The confusion here starts with the NPR, which sends mixed messages as to whether knowledge is an element of an M&I violation. The passage from the NPR cited above (referencing knowledge or reason to expect” consumers may be deceived) suggests that knowledge is required. However, the proposed rule itself doesn’t mention knowledge. Does this mean, then, that a supplier or middleman could be strictly liable if he or she unwittingly passes along misleading claims to purchasers who then uses them to deceive consumers? Yes, it’s possible. Here are some points to consider:

First, knowledge isn’t an element of deception generally, and FTC precedent suggests that it isn’t an element of means and instrumentalities either, at least not technically. For example, the FTC’s recent complaints against ECM Biofilms, Office Depot, and Nerium all include M&I counts that don’t mention knowledge. The same is true in Shell Oil and C. Howard Hunt, two earlier cases that the FTC cites in its NPR.

On the other hand, the facts cited in M&I cases often (though not always) include evidence of knowledge, even if knowledge is absent from the complaint count. In Office Depot, for example, the complaint describes how Support​.com (the entity charged with M&I) deliberately furnished Office Depot with a deceptive software program in order to mislead consumers into thinking they needed to buy computer repair services. See also Waltham Watch (court stressed that watch manufacturer knowingly furnished deceptive claims to distributors); Shell Oil (statement accompanying order said Shell knowingly passed along deceptive claims); and Nerium (complaint says Nerium encouraged its partners to make deceptive health claims).

In addition, a 2021 blogpost from former BCP Director Andrew Smith describes means and instrumentalities as providing a false representation (or a forged or counterfeit item) to another with knowledge that it was possible that the means could be placed in the stream of commerce and passed on to consumers....”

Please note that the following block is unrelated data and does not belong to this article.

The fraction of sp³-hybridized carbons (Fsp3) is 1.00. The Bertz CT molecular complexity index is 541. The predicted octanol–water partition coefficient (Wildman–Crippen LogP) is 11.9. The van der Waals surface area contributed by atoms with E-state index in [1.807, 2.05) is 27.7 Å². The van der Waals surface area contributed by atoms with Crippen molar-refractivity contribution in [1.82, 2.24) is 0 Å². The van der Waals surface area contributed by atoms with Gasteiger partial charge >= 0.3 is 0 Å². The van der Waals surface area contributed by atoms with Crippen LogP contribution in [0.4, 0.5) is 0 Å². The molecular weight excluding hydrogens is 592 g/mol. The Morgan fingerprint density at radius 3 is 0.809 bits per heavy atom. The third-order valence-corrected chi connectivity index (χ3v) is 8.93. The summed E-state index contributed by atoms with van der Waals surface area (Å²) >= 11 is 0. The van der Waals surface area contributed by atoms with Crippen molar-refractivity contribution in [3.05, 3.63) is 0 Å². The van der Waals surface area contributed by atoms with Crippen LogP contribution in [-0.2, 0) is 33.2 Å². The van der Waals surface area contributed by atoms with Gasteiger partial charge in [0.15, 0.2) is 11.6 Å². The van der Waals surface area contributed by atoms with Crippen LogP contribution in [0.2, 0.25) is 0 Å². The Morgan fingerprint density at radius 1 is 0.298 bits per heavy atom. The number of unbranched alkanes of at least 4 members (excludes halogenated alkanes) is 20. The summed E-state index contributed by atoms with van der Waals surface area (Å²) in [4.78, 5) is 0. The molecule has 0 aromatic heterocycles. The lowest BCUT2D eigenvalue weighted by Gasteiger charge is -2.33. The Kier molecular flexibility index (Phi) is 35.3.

Finally, there’s been debate over the years about the contours of means and instrumentalities, with some Commissioners saying that others are using it as a substitute for aiding and abetting,” a form of secondary liability not within Section 5 (and that, incidentally, requires proof of knowledge). For example, in his dissent in Shell Oil, then-Commissioner Swindle said that because the claims Shell passed along to marketers were different from the claims ultimately made to consumers, Shell didn’t make its own deceptive claims through intermediaries as required for M&I liability, but at most engaged in aiding and abetting. (See also the partial dissent of then-Commissioner Ohlhausen in the FTC’s case against TRUSTe.)

While some of this gets fairly legalistic, their overarching points are that (1) it’s a big deal to hold someone liable for deceptive claims made by another, and there should be clear legal criteria for doing so; and (2) M&I means that a person or entity has disseminated their own claims through an intermediary.

Bottom Line

The FTC’s bare bones rulemaking proposal doesn’t clear up any of these issues and questions. Further, while my research was hardly exhaustive, it suggests that the case law won’t provide quick and easy answers either. With the rulemaking barreling towards completion with an M&I provision on board, stakeholders who may be concerned about these issues should consider (1) submitting comments to the FTC asking for clarification in the final rule and/or (2) requesting an informal hearing to address these questions. (See here for more information.)

We will also be watching carefully to see whether the FTC includes similar means and instrumentalities provisions in the many other rules it is developing.